Counsellors and psychotherapists can be very good at suggesting to clients to start to develop compassion for themselves, stop destructive behaviours and to learn to self-care. This is, after all, part of their job. However, how high a priority is their own self-care? How can clients assess whether their therapist is able to appropriately self-care and lastly, how good are therapists at really addressing their physical, mental and spiritual needs: the holy trinity of self-care?
I my work as a psychotherapist, I am often aware of the blindness of fellow clinicians when it comes to self-care. Given the nature of their role in working with unconscious process and being emotionally available to clients (attunement), this is a very real risk to their clients’ wellbeing and scope for healing, irrespective of the effect this may have on their own long-term health. Just like children swim in their parents’ unconscious like fish swim in the sea, so do our clients in relation to us.
So serious an issue is this that the BACP, in their BACP Ethical Framework state: ‘Practitioners have a responsibility to themselves to ensure that their work does not become detrimental to their health or well-being by ensuring that the way that they undertake their work is as safe as possible and that they seek appropriate professional support and services as the need arises’.
What is less clear is what self-care constitutes for counsellors and psychotherapists and what, in practice, they should be doing. In my own training journey over a period of 5 years across two countries and three different institutions, the only reference of ‘self-care’ I ever encountered was that we, as clinicians, undertake sufficient ongoing training and clinical supervision. Indeed, this is currently the only evidence of self-care requested by the two main professional bodies in the UK: the BACP and the UKCP.
In his 1995 book ‘Compassion Fatigue, Charles Figley suggested that there is a very specific risk for those of us engaged with this profession:‘…there is a cost to caring…the most effective therapists are most vulnerable to this contagion effect…those who have enormous capacity for feeling and expressing empathy tend to be more at risk of compassion stress…’ (p.1). He goes on to interchange the term ‘compassion fatigue’ with ‘secondary traumatic stress’, further highlighting the emotional effects of working with traumatised clients. With this in mind, I would suggest that a comprehensive, holistic and ongoing approach to self-care is not only essential for wellbeing, but a moral imperative.
Psychotherapy is rapidly evolving into an approach that incorporates not only the mind, but the body and the spirit directly through the relationship between therapist and client. Therapists who fail to address their self-care needs may find themselves left behind as they are unable to authentically embody and facilitate whole life change in their clients, remaining stuck on providing mere cognitive insight – which does not lead to any change.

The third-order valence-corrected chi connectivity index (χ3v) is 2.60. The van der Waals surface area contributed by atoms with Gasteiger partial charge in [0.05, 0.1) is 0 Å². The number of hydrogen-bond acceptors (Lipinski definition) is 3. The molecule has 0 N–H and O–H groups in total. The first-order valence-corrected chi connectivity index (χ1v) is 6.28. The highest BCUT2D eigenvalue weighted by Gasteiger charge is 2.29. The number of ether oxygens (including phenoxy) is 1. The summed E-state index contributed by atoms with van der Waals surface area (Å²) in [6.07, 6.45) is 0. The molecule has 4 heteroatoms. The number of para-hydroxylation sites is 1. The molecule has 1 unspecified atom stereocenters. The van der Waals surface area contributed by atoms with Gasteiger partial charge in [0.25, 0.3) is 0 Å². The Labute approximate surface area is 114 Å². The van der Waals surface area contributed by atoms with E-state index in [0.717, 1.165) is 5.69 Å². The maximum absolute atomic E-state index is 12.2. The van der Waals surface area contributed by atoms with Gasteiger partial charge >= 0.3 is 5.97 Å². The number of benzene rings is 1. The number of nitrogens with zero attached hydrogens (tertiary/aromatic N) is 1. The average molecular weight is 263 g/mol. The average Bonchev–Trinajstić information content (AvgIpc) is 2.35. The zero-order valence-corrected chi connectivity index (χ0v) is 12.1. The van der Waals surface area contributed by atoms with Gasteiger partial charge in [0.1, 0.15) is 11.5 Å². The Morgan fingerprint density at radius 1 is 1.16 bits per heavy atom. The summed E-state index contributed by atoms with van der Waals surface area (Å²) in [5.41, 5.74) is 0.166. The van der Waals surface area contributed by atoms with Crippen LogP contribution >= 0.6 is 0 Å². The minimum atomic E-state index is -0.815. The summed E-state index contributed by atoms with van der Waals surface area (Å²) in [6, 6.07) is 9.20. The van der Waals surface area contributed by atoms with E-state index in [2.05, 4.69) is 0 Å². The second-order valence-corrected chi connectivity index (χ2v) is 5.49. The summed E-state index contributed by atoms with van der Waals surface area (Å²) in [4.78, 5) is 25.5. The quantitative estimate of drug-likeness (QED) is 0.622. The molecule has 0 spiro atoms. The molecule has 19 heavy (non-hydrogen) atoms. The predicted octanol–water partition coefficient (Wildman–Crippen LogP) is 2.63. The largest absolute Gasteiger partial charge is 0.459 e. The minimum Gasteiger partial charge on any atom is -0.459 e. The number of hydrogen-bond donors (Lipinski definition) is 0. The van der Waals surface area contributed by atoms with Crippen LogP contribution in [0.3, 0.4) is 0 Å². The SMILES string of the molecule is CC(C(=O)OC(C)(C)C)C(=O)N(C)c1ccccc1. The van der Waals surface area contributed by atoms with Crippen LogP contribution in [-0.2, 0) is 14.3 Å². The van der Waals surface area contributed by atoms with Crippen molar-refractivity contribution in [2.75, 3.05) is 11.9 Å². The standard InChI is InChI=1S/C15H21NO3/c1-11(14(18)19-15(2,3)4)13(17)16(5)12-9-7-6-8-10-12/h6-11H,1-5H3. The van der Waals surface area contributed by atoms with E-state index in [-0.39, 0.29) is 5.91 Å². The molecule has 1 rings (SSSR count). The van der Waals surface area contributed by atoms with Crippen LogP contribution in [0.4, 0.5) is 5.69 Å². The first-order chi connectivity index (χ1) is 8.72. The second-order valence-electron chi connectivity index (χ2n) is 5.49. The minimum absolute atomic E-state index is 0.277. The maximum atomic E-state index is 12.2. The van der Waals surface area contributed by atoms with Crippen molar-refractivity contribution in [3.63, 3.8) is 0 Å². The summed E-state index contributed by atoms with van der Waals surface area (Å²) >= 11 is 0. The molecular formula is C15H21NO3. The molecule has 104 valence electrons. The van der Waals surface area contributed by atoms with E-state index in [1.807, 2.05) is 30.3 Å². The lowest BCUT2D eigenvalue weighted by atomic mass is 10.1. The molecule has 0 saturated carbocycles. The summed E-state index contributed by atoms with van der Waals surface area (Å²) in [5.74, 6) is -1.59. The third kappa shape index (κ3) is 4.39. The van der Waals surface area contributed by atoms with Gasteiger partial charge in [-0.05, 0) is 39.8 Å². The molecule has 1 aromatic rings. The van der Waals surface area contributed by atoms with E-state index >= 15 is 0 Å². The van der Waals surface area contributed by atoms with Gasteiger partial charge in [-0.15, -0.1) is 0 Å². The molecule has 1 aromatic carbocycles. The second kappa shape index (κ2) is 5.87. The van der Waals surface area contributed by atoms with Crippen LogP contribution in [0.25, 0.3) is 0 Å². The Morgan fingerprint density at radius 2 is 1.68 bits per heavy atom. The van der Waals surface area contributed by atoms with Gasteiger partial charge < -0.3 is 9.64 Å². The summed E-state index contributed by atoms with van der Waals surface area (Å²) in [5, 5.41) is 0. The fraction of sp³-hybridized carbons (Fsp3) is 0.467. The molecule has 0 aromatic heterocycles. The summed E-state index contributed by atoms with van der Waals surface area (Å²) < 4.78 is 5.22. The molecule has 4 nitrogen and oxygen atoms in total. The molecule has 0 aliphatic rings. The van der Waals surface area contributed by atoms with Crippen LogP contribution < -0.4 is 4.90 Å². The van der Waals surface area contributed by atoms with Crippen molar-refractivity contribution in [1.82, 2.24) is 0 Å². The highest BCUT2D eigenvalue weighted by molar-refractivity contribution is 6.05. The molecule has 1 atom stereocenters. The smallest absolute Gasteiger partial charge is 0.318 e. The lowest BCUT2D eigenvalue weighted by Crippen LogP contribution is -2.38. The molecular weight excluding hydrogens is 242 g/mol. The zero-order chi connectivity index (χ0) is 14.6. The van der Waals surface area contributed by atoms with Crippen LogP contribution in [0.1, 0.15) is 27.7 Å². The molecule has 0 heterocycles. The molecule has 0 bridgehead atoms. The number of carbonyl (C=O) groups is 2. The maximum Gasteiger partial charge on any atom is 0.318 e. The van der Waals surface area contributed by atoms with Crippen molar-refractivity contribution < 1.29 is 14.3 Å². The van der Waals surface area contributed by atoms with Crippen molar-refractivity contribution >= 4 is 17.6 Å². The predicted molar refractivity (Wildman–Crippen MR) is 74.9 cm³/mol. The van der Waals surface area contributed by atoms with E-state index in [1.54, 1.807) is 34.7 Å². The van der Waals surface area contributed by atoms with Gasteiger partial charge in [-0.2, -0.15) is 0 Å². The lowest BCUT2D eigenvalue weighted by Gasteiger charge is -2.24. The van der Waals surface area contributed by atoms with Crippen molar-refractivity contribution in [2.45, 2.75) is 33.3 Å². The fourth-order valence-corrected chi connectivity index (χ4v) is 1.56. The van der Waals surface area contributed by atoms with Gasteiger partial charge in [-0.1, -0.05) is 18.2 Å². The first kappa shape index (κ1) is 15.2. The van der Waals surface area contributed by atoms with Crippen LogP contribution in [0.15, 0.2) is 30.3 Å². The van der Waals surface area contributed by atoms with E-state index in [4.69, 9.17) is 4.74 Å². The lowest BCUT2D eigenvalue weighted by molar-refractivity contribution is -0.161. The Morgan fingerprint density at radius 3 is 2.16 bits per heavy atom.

So what do we recommend as areas of self-care for therapists?
Keep doing your own work
If therapy is a process of healing loss and trauma and establishing and nurturing a relationship with ourselves, then the process never ends. Being in ongoing therapy as a therapist is, after good supervision, a fundamental method of self-caring and letting go of any secondary trauma we have collected during our client work.
Be in your body
Being an effective psychotherapist does not mean that we need to be hitting the gym daily or running marathons. However, each of us has a body and being a person who is present to their process and the world requires being in one’s body.
Any activity that enables us to feel embodied – in our bodies and present with the here-and-now is vital. This can be a walk in nature, a swim, yoga or gardening.
Develop a daily practice
Mindfulness is all the rage at present, but for a good reason: our minds have become poor at maintaining an inner calm as society increasingly caters to our every whim – the age of instant gratification.
Mindfulness and meditation open the doors to inner peace in a physiological sense through bringing our awareness to our sensing and bodies and through cultivating an ability to be present with this felt sense.
Research is also increasingly showing that psychotherapy and a daily practice, work in conjunction with each other to help clients regulate their emotions and establish a relationship with themselves. So, if we advocate it, we should do it!
Take regular breaks
This may be obvious but self-care is not just something to focus on at the weekend or on holiday. Taking regular breaks throughout the day as a constant focus on looking after ourselves is as essential as planning in longer breaks.
Psychotherapists I have come to respect as clinicians, seem also to be those who have become very good at self-caring and in ensuring that they take a break at least every three months. And if money is an issue, a break can just as well be a ‘staycation’ and a trip to Barbados – just avoid dealing with email enquiries!
Find meaning outside of work
Most counsellors and psychotherapists who work in this profession do so as it gives them a profound sense of meaning and purpose. However, it cannot and should not be their only, or even main, purpose in life. And nor should it be a substitute for having and enjoying healthy relationships and experiences outside of our client sessions.
Therapy is should never be a narcissistic endeavour on the part of the counsellor or psychotherapist; we are not there to facilitate a process in our clients simply because of our own inability to facilitate this very process for ourselves. This is unethical. It is our duty to self-care and our clients have a right to question for themselves whether we are embodying what we preach.
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